While I was a graduate student of writing, I devoured every novel and story by Nadine Gordimer, whose body of work is astounding in how it combines artistic sensibility with a moral vision. Most important, Gordimer, with her unflinching and unrelenting gaze at the horror of apartheid in South Africa, taught me the value of passion in writing. Gordimer is known mostly for her novels, but her short stories are equally sharp and biting in their critique, and she uses the form’s precision to devastating effect. What is striking in Jump and Other Stories is the diversity of her characters and situations, thereby illuminating every corner of the racial injustices in her country.  

By Nadine Gordimer,

Why should I read it?

1 author picked Jump and Other Stories as one of their favorite books, and they share why you should read it.

What is this book about?

Fifteen thematically and geographically wide-ranging stories from the Nobel Prize Winner, with settings ranging from suburban London to Mozambique.


Book cover of The Handmaid's Tale

Samrat Upadhyay Why did I love this book?

Hulu’s production of The Handmaid’s Tale has made the television show quite popular, but to know the power of this story, I strongly recommend reading the novel. The beauty of this work is in how personal Atwood makes this dystopian tale about the control of women’s bodies that, in 2022, is alarmingly close to our own realities. Like the white blinders that restrict the protagonist Offred’s vision, Atwood’s aperture is also small, thereby tying our vision closely to that of the main character’s. This, in turn, lends an incredible amount of dynamic tension to the novel, and we truly feel the oppressive lives these subjugated women lead in their nightmarish society. 

By Margaret Atwood,

Why should I read it?

29 authors picked The Handmaid's Tale as one of their favorite books, and they share why you should read it.

What is this book about?

** THE SUNDAY TIMES NO. 1 BESTSELLER **
**A BBC BETWEEN COVERS BIG JUBILEE READ**

Go back to where it all began with the dystopian novel behind the award-winning TV series.

'As relevant today as it was when Atwood wrote it' Guardian

I believe in the resistance as I believe there can be no light without shadow; or rather, no shadow unless there is also light.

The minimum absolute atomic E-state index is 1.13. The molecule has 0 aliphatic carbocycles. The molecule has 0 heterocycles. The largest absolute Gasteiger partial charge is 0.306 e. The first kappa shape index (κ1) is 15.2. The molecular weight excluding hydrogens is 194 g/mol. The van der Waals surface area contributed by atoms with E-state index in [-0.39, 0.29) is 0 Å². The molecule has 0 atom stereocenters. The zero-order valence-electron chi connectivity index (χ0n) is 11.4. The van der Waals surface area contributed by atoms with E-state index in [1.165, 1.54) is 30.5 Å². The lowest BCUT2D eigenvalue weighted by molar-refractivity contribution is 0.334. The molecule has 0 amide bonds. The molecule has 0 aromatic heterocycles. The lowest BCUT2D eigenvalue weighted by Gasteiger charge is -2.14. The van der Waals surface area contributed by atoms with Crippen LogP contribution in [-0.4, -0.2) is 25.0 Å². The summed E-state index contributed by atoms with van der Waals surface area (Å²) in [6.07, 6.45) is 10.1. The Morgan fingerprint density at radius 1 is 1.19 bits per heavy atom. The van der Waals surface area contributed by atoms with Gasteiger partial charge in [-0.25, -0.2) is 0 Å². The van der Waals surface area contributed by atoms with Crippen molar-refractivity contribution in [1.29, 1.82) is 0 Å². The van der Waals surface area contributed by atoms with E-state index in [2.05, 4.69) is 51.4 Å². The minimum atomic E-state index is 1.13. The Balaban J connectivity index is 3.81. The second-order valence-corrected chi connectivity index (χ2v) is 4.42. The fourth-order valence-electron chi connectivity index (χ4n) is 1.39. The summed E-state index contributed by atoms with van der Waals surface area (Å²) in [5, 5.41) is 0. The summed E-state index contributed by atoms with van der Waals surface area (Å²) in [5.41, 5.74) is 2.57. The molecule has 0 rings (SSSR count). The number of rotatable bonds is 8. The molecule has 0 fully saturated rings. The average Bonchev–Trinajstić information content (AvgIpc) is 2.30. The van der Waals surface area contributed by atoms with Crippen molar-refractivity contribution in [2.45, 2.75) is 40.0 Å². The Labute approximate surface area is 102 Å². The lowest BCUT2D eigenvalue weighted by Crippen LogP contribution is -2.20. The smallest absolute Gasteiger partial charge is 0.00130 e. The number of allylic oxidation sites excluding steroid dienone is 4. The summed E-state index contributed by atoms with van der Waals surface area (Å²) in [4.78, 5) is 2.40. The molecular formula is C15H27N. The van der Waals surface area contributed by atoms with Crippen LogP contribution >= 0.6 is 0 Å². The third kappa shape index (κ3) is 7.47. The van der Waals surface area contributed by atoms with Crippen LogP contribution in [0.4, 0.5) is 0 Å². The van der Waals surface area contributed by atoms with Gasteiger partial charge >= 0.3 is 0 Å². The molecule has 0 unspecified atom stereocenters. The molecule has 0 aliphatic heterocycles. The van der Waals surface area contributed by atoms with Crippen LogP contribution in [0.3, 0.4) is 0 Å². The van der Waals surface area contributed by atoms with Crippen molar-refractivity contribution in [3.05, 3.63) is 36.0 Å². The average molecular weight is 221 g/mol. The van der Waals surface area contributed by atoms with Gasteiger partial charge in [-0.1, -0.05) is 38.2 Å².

Offred is a Handmaid in The Republic of Gilead, a religious totalitarian state in what was formerly known as the United States. She is placed in the household of The Commander, Fred Waterford -…


Book cover of The Bridegroom: Stories

Samrat Upadhyay Why did I love this book?

Ha Jin is a writer close to my heart. I find his spare prose and his trenchant images extremely effective in portraying the oppression of the Chinese regime. In The Bridegroom, Ha Jin uses twelve stories to show a China in transition from a society that’s just emerged from the cultural revolution to a more modern land where Western-style chicken restaurants, with their capitalist modes of operation, disrupt the accepted order of things. The Bridegroom has everything a good story collection is supposed to have: memorable characters, interesting situations, good doses of humor, and resonant images. It’s a book I have learned much from and one repeatedly taught in my classes. 

By Ha Jin,

Why should I read it?

1 author picked The Bridegroom as one of their favorite books, and they share why you should read it.

What is this book about?

From the remarkable Ha Jin, winner of the National Book Award for his celebrated novel Waiting, a collection of comical and deeply moving tales of contemporary China that are as warm and human as they are surprising, disturbing, and delightful.

In the title story, the head of security at a factory is shocked, first when the hansomest worker on the floor proposes marriage to his homely adopted daughter, and again when his new son-in-law is arrested for the "crime" of homosexuality. In "After Cowboy Chicken Came to Town," the workers at an American-style fast food franchise receive a hilarious crash…


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The Edge of Too Late

By Jan Sikes,

Book cover of The Edge of Too Late

Jan Sikes Author Of The Edge of Too Late

New book alert!

Who am I?

Author Avid reader Lover of Music Astral Traveler Tarot Reader Grandmother

Jan's 3 favorite reads in 2023

What is my book about?

What's the point of having it all when you have no one to share it with? Brandon Miller has everything—except a commitment from the woman he loves. Angela Cooper has deep scars from a previous marriage. She's not interested in a do-over with Brandon or anyone.

Yet, he arranges a romantic getaway to the historic Harbor Pointe Inn, where he plans to propose. Angela's got her camera in hand and ghosts on her mind, but they arrive to find a much more tangible horror. Accident or foul play? Angela becomes the next target, and when suspects can be worldly or otherworldly, danger and secrets lurk everywhere. Poised at the perilous edge of too late, Angela and Brandon face the fight of their lives.

The Edge of Too Late

By Jan Sikes,